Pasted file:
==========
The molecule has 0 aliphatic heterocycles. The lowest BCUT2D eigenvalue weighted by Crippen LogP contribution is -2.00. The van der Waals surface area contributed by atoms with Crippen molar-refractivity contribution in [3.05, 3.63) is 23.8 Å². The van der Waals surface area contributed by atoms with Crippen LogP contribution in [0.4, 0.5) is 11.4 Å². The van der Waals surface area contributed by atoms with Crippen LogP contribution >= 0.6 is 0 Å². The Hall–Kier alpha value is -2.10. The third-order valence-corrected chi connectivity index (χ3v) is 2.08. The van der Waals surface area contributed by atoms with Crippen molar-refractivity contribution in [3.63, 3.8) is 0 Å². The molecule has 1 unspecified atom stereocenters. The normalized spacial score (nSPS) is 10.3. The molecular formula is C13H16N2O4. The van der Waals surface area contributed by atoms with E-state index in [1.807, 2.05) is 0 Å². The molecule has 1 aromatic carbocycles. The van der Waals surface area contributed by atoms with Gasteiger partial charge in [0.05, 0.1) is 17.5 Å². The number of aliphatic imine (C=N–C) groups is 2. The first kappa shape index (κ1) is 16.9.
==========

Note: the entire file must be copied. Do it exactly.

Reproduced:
The molecule has 0 aliphatic heterocycles. The lowest BCUT2D eigenvalue weighted by Crippen LogP contribution is -2.00. The van der Waals surface area contributed by atoms with Crippen molar-refractivity contribution in [3.05, 3.63) is 23.8 Å². The van der Waals surface area contributed by atoms with Crippen LogP contribution in [0.4, 0.5) is 11.4 Å². The van der Waals surface area contributed by atoms with Crippen LogP contribution >= 0.6 is 0 Å². The Hall–Kier alpha value is -2.10. The third-order valence-corrected chi connectivity index (χ3v) is 2.08. The van der Waals surface area contributed by atoms with Crippen molar-refractivity contribution in [3.63, 3.8) is 0 Å². The molecule has 1 unspecified atom stereocenters. The normalized spacial score (nSPS) is 10.3. The molecular formula is C13H16N2O4. The van der Waals surface area contributed by atoms with E-state index in [1.807, 2.05) is 0 Å². The molecule has 1 aromatic carbocycles. The van der Waals surface area contributed by atoms with Gasteiger partial charge in [0.05, 0.1) is 17.5 Å². The number of aliphatic imine (C=N–C) groups is 2. The first kappa shape index (κ1) is 16.9.